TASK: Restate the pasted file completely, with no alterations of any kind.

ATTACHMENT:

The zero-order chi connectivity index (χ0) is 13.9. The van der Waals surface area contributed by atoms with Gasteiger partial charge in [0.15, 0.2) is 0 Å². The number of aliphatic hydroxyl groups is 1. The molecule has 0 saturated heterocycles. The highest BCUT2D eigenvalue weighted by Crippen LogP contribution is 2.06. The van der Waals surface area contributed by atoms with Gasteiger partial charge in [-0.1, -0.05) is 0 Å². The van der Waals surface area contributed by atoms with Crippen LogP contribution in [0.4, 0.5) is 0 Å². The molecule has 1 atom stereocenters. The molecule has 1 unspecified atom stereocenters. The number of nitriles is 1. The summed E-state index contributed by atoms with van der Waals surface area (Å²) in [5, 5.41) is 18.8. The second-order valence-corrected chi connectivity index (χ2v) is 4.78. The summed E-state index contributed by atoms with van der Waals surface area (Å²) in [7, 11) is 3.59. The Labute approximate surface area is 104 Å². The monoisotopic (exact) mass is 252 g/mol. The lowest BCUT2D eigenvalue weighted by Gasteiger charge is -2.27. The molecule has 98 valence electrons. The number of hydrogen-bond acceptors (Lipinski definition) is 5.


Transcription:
The zero-order chi connectivity index (χ0) is 13.9. The van der Waals surface area contributed by atoms with Gasteiger partial charge in [0.15, 0.2) is 0 Å². The number of aliphatic hydroxyl groups is 1. The molecule has 0 saturated heterocycles. The highest BCUT2D eigenvalue weighted by Crippen LogP contribution is 2.06. The van der Waals surface area contributed by atoms with Gasteiger partial charge in [-0.1, -0.05) is 0 Å². The van der Waals surface area contributed by atoms with Crippen LogP contribution in [0.4, 0.5) is 0 Å². The molecule has 1 atom stereocenters. The molecule has 1 unspecified atom stereocenters. The number of nitriles is 1. The summed E-state index contributed by atoms with van der Waals surface area (Å²) in [5, 5.41) is 18.8. The second-order valence-corrected chi connectivity index (χ2v) is 4.78. The summed E-state index contributed by atoms with van der Waals surface area (Å²) in [7, 11) is 3.59. The Labute approximate surface area is 104 Å². The monoisotopic (exact) mass is 252 g/mol. The lowest BCUT2D eigenvalue weighted by Gasteiger charge is -2.27. The molecule has 98 valence electrons. The number of hydrogen-bond acceptors (Lipinski definition) is 5.